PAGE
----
Humanity consumes a half-trillion cups of coffee annually, yet its method of production is about as far from modern agriculture as one can get. There hasn’t been a major effort to develop a new varietal in 50 years—and that’s made coffee vulnerable.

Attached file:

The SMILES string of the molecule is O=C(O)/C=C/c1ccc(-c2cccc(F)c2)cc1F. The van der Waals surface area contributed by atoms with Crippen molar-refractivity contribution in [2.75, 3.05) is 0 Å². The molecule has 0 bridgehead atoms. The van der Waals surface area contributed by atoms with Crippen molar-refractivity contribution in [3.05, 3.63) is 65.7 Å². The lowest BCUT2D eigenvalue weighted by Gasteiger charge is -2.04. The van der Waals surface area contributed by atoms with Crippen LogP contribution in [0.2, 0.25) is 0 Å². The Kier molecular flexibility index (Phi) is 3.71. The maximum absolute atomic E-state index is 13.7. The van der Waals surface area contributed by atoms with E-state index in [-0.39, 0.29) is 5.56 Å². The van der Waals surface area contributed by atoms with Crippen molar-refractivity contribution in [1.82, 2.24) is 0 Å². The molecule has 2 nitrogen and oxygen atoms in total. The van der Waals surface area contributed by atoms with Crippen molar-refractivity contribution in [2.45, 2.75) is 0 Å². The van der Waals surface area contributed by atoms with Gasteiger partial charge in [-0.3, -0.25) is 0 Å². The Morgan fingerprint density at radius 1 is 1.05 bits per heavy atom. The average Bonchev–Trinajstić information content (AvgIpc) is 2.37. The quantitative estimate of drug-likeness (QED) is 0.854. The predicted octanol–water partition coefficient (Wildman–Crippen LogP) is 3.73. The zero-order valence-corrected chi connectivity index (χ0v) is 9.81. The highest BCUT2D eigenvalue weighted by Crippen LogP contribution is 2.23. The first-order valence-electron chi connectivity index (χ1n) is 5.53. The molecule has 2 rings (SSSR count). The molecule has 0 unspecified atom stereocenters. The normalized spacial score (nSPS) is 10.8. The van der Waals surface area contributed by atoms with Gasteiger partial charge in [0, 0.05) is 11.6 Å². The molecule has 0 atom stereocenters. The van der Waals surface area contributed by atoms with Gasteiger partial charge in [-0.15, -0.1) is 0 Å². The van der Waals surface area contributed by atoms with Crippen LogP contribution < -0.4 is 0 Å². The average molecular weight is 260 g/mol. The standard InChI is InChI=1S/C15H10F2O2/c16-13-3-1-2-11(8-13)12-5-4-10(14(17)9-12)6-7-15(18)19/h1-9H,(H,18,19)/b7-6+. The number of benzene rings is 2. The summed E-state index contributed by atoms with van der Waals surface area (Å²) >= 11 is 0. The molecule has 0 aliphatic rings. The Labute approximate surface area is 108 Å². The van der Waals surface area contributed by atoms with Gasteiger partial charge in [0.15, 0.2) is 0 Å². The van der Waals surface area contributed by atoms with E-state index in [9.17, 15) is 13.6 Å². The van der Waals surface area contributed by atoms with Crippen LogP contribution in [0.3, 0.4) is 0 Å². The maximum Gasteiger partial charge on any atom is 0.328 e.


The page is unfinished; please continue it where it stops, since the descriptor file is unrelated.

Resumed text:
The two main species grown today are robusta and arabica, the latter being the more flavorful and coveted of the two. Most modern strains of arabica were developed in the late 1960s. Decades later, this aging crop is succumbing to modern scourges like coffee rust fungus and borer beetles, along with oscillating heat and moisture levels.